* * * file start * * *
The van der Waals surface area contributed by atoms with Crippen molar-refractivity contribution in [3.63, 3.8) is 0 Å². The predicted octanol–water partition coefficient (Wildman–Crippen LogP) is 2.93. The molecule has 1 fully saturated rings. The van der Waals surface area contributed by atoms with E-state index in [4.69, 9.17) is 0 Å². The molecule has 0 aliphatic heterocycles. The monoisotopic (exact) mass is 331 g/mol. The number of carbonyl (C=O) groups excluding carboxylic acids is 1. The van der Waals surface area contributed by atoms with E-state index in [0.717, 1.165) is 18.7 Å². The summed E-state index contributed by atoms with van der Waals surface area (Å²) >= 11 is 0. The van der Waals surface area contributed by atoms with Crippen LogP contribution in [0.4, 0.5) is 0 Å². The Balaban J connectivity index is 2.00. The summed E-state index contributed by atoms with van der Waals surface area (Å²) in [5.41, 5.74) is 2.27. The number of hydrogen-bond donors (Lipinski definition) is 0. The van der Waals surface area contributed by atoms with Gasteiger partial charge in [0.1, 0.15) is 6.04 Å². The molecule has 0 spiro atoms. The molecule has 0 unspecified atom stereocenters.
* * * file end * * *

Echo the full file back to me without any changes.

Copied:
The van der Waals surface area contributed by atoms with Crippen molar-refractivity contribution in [3.63, 3.8) is 0 Å². The predicted octanol–water partition coefficient (Wildman–Crippen LogP) is 2.93. The molecule has 1 fully saturated rings. The van der Waals surface area contributed by atoms with E-state index in [4.69, 9.17) is 0 Å². The molecule has 0 aliphatic heterocycles. The monoisotopic (exact) mass is 331 g/mol. The number of carbonyl (C=O) groups excluding carboxylic acids is 1. The van der Waals surface area contributed by atoms with E-state index in [0.717, 1.165) is 18.7 Å². The summed E-state index contributed by atoms with van der Waals surface area (Å²) >= 11 is 0. The van der Waals surface area contributed by atoms with Crippen LogP contribution in [0.4, 0.5) is 0 Å². The Balaban J connectivity index is 2.00. The summed E-state index contributed by atoms with van der Waals surface area (Å²) in [5.41, 5.74) is 2.27. The number of hydrogen-bond donors (Lipinski definition) is 0. The van der Waals surface area contributed by atoms with Gasteiger partial charge in [0.1, 0.15) is 6.04 Å². The molecule has 0 spiro atoms. The molecule has 0 unspecified atom stereocenters.